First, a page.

Perfecting Your Video Production to Please Your Audience

Knives lined up next to half a red apple
Dec 1, 2015
Video Production

Ever wonder what it’s like to work with Gordon Ramsay? Back in the heady days of 2005, when I was a fresh-faced graduate trying to make my way in the world, I had the opportunity to work as a runner on the TV show Ramsay’s Kitchen Nightmares. It’s a long-running format where Gordon Ramsay enters struggling restaurants and tries to save them from closing by sprinkling a little bit of Michelin-magic on inept owners and clueless cooks. He is a man who can not only fit the f-word into every single sentence, he also knows a thing or two about creating places people actually want to spend their money and time on food.

Gordon’s checklist of crimes against dining was long. One element he would take immediate action against was the menu. Time and again the struggling establishments were trying to please everyone with a broad range of dishes, from fish and chips to chicken korma and everything in between. By trying to please everyone, they ended up pleasing no one. It’s the same thing we experience with the video briefs we get from brands.

‘We need it to reach our shareholders, customers, sponsors, potential clients, parents, teachers, the butcher, the baker, the candlestick maker…and Mrs Johnson at number 34. Oh and we’d like it to go viral as well.’

It’s a list worthy of making anyone swear like the fiery Scot, as well as having the potential to leave a restaurant-sized room full of unhappy viewers. What looks tasty and makes sense to some makes others confused and hungry.

Here are four things to consider when planning your next video production:

What story are you trying to tell?

A good menu gives the chef a chance to showcase the finest local ingredients, crafted in imaginative ways and presented just how you like it. A video production is no different; it needs to tell a story. If you don’t know what story you’re trying to tell, it becomes a jumbled mess of cuisines that don’t hit the mark.

There is an art to storytelling. Like every great meal it has a start (entrée), middle (main course) and end (dessert). A good waiter knows the best combinations to help guide you on your culinary journey to make sure you are left with a taste in your mouth that keeps you coming back for more. A video producer will help you tell your story in a way that has your audience asking for more.

Who are in your audience?

Restaurants are filled with diners from all walks of life, each with different likes and dislikes. All of them are able to have a similar, positive experience.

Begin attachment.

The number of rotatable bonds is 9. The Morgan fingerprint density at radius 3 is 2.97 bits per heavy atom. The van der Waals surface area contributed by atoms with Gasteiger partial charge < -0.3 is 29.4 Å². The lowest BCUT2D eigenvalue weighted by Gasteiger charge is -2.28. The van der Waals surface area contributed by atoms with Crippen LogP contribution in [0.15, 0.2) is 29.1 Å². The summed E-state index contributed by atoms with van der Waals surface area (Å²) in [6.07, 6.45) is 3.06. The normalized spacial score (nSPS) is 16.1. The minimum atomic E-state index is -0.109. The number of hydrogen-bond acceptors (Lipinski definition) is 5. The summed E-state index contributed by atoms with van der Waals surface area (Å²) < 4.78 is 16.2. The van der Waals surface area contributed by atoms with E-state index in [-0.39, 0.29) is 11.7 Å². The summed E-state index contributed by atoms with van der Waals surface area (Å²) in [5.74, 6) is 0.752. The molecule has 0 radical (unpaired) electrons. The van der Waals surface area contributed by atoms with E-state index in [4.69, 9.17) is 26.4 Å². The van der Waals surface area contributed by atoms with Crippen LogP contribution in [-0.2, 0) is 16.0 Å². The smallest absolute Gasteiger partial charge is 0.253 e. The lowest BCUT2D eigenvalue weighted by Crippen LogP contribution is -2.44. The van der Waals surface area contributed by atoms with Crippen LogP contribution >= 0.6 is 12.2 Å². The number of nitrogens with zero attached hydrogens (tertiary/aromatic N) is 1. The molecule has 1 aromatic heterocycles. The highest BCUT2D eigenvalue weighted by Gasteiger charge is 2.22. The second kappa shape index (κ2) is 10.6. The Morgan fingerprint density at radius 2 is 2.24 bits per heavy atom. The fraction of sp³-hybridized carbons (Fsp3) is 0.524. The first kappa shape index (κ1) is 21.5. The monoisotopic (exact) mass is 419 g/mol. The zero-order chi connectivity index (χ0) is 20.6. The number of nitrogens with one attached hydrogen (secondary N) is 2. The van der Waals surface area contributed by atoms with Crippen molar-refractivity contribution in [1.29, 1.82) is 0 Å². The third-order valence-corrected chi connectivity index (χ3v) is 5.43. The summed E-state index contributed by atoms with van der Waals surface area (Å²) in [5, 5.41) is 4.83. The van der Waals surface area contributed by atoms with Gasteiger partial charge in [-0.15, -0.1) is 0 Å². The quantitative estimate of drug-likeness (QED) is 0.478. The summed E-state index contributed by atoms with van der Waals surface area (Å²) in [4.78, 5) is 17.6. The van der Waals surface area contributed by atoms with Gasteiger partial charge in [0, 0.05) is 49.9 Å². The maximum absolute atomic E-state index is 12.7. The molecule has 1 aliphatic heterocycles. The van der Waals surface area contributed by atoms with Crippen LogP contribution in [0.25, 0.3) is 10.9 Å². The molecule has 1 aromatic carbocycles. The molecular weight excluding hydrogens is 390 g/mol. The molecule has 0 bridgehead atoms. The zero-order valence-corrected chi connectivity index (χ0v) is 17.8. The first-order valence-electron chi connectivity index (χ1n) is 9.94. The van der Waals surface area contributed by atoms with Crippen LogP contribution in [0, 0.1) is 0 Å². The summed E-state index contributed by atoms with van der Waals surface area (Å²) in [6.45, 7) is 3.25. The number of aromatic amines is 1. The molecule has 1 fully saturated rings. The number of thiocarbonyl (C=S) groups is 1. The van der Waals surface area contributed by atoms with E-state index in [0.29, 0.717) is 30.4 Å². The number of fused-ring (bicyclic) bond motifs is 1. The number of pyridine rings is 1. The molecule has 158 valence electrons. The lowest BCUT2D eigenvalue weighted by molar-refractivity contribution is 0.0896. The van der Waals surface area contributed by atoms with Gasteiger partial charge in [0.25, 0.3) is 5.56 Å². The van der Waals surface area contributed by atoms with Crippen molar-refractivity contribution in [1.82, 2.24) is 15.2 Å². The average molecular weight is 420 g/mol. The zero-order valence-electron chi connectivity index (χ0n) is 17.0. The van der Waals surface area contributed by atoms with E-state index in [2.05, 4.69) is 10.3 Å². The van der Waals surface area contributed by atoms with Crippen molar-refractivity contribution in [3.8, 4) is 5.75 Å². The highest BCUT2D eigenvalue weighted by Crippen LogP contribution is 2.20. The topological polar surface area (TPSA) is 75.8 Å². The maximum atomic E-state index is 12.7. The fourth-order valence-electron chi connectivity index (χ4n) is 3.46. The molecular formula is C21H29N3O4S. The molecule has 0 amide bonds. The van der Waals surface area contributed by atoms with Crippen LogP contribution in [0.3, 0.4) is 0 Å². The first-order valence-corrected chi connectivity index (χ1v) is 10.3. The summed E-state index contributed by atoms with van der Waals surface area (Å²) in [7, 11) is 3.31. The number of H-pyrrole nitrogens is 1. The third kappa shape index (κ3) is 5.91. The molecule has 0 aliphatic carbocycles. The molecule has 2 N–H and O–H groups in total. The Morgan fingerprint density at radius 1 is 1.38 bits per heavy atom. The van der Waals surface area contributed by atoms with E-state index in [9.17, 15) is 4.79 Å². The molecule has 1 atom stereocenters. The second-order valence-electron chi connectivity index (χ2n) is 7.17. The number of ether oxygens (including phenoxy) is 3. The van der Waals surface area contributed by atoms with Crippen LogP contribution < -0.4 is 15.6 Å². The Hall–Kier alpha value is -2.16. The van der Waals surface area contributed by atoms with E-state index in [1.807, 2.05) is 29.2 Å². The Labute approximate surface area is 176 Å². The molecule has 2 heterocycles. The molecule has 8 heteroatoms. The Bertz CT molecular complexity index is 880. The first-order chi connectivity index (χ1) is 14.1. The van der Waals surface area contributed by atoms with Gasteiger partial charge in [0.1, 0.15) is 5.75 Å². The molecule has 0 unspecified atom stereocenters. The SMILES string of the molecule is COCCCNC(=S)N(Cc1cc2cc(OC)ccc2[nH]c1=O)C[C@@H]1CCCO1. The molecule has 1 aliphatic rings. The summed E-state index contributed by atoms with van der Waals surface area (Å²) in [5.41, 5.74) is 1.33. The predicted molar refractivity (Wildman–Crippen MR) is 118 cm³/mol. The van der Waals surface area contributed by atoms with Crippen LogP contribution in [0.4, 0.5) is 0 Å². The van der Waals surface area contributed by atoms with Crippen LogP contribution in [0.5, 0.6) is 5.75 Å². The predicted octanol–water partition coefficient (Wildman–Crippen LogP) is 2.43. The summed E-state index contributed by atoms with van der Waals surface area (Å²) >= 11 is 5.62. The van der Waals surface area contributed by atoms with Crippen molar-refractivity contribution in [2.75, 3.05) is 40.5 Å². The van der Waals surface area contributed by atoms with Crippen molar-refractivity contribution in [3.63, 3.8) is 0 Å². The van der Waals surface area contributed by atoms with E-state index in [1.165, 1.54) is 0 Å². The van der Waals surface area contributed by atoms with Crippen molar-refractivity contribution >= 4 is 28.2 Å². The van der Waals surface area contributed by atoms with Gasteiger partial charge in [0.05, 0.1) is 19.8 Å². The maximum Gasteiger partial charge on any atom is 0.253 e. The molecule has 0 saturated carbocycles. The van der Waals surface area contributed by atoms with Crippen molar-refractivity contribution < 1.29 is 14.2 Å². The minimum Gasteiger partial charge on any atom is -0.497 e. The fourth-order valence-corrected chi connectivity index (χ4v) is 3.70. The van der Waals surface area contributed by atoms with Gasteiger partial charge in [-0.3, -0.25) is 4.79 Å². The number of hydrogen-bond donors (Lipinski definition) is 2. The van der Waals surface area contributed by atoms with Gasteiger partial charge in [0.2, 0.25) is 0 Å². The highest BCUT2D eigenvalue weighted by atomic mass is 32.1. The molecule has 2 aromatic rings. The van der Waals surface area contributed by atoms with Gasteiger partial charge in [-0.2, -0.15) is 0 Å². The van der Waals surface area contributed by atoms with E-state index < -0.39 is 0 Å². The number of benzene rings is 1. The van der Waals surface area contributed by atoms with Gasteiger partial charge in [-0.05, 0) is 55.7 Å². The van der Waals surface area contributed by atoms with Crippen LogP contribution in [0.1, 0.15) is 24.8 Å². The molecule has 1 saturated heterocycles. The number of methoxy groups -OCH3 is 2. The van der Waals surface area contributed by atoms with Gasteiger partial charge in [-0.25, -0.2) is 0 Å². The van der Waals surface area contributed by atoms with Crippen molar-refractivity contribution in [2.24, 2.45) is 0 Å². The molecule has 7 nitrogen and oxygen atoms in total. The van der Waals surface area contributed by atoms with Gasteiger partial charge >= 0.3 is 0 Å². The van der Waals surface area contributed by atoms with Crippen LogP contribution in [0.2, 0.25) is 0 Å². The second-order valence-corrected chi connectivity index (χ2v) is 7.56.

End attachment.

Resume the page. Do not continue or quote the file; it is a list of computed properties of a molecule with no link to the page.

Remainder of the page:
They won’t eat the same dishes but they can all find something on the menu they like. If you don’t have a target audience in mind when creating a video, how can you possibly get the messaging right for their tastes?

Even if you want to try and reach more than one group of people, you don’t have to create a whole new production for each group.

Sometimes a simple tweak of the ingredients is more than enough

Sometimes it takes a pinch of spice here or a drop of sauce there and you can cater for more than one person with a simple tweak. Video is no different. You might have a message that is 90% relevant to the majority of people. By tweaking the last 10% – perhaps your call to action – you can hit a wider audience and leave them with a pleasant aftertaste. Using the restaurant analogy, there’s often no need to redesign your menu for every person walking through the door.

Forget viral

It’s hard to work out whether the amount of video uploaded to YouTube every hour outweighs the number of times that statistic has been used in blogs. (It’s 18,000 hours of video per hour in case you’ve missed it.) Not every video ends up on YouTube so it goes to show why so few videos achieve viral status.

People share things for any number of reasons but a lot of the time it’s because they want others to share the same experience. They also need to be entertained. You can’t expect the monthly financial reports to hit the same mark as ‘Charlie bit my finger’.

At the end of each episode of Kitchen Nightmares, Gordon would return to the establishment to see how they were going. Those taking his advice were filled with satisfied diners, happy staff and revitalised owners.

If you want to talk about our recipe ideas for your next production, we promise we won’t swear like Gordon! Contact us to schedule in an incredibly stress-free consultation.